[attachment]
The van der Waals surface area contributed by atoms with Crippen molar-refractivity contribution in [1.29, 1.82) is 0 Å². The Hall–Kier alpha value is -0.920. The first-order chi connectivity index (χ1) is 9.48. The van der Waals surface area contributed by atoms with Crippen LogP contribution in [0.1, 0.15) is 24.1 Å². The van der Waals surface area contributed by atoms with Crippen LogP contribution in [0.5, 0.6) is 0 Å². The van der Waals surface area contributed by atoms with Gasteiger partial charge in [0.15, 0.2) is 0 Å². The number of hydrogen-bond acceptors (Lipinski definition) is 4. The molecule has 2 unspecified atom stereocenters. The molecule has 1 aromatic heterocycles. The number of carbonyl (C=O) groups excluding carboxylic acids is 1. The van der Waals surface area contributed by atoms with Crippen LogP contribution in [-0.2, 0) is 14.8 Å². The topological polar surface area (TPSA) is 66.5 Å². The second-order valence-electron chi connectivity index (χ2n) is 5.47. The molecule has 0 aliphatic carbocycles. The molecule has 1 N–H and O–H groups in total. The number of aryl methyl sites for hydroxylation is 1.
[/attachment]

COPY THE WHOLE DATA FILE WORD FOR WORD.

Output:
The van der Waals surface area contributed by atoms with Crippen molar-refractivity contribution in [1.29, 1.82) is 0 Å². The Hall–Kier alpha value is -0.920. The first-order chi connectivity index (χ1) is 9.48. The van der Waals surface area contributed by atoms with Crippen LogP contribution in [0.1, 0.15) is 24.1 Å². The van der Waals surface area contributed by atoms with Crippen LogP contribution in [0.5, 0.6) is 0 Å². The van der Waals surface area contributed by atoms with Gasteiger partial charge in [0.15, 0.2) is 0 Å². The number of hydrogen-bond acceptors (Lipinski definition) is 4. The molecule has 2 unspecified atom stereocenters. The molecule has 1 aromatic heterocycles. The number of carbonyl (C=O) groups excluding carboxylic acids is 1. The van der Waals surface area contributed by atoms with Crippen LogP contribution in [-0.2, 0) is 14.8 Å². The topological polar surface area (TPSA) is 66.5 Å². The second-order valence-electron chi connectivity index (χ2n) is 5.47. The molecule has 0 aliphatic carbocycles. The molecule has 1 N–H and O–H groups in total. The number of aryl methyl sites for hydroxylation is 1.